Don’t get me wrong: If you are happy with where you are, and that happens to be a career „off the menu“, then I am not saying that is wrong or less worthy! Remember, I am all about happiness these days. If your life makes you happy, you’re already where you need to be. It takes all kinds of people. It is those of us who cannot find our happiness in the available selection that need to start understanding that the fact that we will never be able to find it there does not mean there isn’t any happiness for us in the world. OK, I am obviously talking about myself here but I believe I am not the only one.
Here’s what I think: if you’re like me and your kind of happiness just doesn’t seem to be on the menu, the key to finding it is looking at what you feel is missing in the world. Stop waiting for someone else to fill in those blanks. That’s what you came for! I believe that we carry the blueprint for the place where we fit in within us. Why would we feel like there are things missing in this world if not to take on the task of filling in those missing pieces?
That was one of my biggest misunderstandings ever since I left the beaten path (school, university) and tried to find my place in the world: I kept trying to fit in, trying to find a work place where I’d be happy. I was always trying to be that person that I thought was needed. I either couldn’t make that work or if I did, it left me exhausted. I was at times deeply unhappy because I felt like I didn’t recognize myself in the world. I stayed at work places that didn’t feel right because I couldn’t see myself being happy anywhere else, either. I thought I was too picky, unwilling and/or unable to adjust. Until the thought occurred to me that maybe I wasn’t here to have someone else assign me a spot. Maybe I should create my own space.
This idea both fills me with relief and it terrifies me. I do not come from a line of entrepreneurs, I am used to doing as I am told. While that may have worked in school and at university, I find that it does not work anywhere else. At the end of the day, you eat the proverbial elephant one bite at a time. I believe that the way to start is by following happiness to see where it leads us. Since what makes us happy is highly personal and individual, that means entering uncharted territory. There may not even be a destination that is defined from the beginning of our exploration. However, there are those who are doing it already. Whenever we lose faith in our mission, we can turn to those pioneers of happiness. Not to do as they do but to get the encouragement and inspiration we need to for our own journey.
Aaand there’s more. I think this post will just be an attempt to recap this summer so far.
We celebrated the summer solstice with a bunch of friends (old ones and new ones) at our house. Since most of them came from Gothenburg and Stockholm, they stayed for several days and we had a little bit of a collective thing going, which was cool. Lots of barbecuing, talking, hiking, even swimming in the lake (the Swedish summer has been more of a „summer“ this year, but that weekend was great). Plus we made flower wreaths, which I am mentioning because it somehow was really important to me to follow this Swedish tradition. As it turned out, my friend La who was coming felt the same way. Maybe it’s because we’re German … Anyway, as we were standing in a ditch that day, picking flowers for our wreaths, a farmer drove by and held up seven fingers. Luckily we’d read The Six Bullerby Children, otherwise we might not have understood that he was trying to tell us that we’re supposed to pick seven flowers and put under our pillows that night to dream of our future husbands. I don’t know if La dreamed of him, but she seemed to have found the guy alright. 🙂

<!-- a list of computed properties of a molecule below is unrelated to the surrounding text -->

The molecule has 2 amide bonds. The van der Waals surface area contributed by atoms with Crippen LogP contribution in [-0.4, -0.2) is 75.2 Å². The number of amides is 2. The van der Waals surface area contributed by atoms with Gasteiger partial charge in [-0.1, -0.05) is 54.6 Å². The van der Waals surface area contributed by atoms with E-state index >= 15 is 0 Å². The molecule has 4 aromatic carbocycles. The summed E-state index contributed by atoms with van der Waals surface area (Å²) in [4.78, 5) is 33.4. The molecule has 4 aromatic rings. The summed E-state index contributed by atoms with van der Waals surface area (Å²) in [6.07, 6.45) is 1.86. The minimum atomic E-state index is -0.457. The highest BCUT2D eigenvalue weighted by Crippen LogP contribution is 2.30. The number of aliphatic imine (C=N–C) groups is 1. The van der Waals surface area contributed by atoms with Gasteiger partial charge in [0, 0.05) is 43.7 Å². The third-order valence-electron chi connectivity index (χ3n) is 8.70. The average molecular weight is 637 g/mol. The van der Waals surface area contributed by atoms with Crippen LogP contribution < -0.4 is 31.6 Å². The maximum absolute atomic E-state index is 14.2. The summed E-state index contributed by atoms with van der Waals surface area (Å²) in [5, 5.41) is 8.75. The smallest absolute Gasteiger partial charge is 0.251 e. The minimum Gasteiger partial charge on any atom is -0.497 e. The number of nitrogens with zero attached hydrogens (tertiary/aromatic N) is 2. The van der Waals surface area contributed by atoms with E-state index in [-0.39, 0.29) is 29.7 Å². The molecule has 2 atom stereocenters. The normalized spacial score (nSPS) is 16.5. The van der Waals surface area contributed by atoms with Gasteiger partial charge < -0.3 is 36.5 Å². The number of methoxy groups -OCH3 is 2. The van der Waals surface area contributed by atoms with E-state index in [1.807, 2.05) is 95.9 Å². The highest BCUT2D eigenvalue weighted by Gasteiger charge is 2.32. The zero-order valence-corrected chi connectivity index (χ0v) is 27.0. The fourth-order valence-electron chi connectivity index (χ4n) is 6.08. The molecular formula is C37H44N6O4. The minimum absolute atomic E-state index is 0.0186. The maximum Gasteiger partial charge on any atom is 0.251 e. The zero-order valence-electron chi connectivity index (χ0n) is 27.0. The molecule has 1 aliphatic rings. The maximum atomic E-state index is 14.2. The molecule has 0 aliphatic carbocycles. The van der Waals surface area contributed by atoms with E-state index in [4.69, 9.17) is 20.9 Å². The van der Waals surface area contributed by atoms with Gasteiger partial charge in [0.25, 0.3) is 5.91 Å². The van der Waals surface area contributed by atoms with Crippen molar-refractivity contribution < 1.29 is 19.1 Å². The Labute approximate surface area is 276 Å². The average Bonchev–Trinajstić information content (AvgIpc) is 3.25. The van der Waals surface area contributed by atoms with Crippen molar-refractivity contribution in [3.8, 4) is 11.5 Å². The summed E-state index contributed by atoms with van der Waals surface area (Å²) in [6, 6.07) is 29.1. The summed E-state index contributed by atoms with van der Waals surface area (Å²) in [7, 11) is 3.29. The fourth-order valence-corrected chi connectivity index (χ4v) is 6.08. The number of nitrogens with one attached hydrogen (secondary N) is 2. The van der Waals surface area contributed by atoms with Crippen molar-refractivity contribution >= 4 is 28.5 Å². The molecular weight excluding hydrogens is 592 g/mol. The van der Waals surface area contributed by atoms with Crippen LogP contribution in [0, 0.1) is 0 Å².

A few weeks later I went to Stockholm to buy a car. Peter’s uncle is really into cars, but when he bought his third, his wife insisted that he had to get rid of one. Lucky for us, who were looking for one. One that might be better for someone as sensitive to magnetic fields and electrosmog as Peter. The trip felt like a mini-vacation. It might have something to do with Peter’s aunt and uncle having a jacuzzi in their backyard … Plus the stop on my way home at some friends‘ „house“. I say „house“ because they actually live in a church, and a pretty cool one, too.
And then, the big one: after several weeks of feeling like my days at my job are nearing their end, everything happened really fast. Last week I suddenly had the impulse to quit talking about that I need to move on but start looking. I usually don’t even look at job postings. I believe that most of them are usually already given away within an organization and they just put them out as a necessary formality. But the task of trying to figure out where I’d want to go seemed to daunting at that moment, so I decided I’d at least see if one particular institution had anything interesting up (I really have been wanting to work at this place ever since I moved here). Well, they did. No big deal, it was ONLY MY DREAM JOB???!!! Friday I had a talk with by bosses, and they confirmed my feeling that we’d come to the end of the road (the reason being lack of money, not lack of work). I don’t know how many partings go this cordially – but I can recommend it. All three of us shared the feeling that the saddest part about this would be not working together anymore. (I will really miss all of my colleagues.) They too thought I would be perfect for the job I saw (I told them about the ad), and that this somehow was not an ending but a beginning.
I spent most of Monday afternoon writing my application for said DREAM JOB. The hardest part for me in the process of applying for work is usually letting go once I’ve sent them, not fretting over how I maybe should have wrote this instead, what if I left out something important, should I have told the recruiter more about myself when I called to ask about the job … Not quite there yet, I need to proof-read (and have someone proof-read). Still, whether this job is meant to be or not – something new WILL come – and I am excited about that.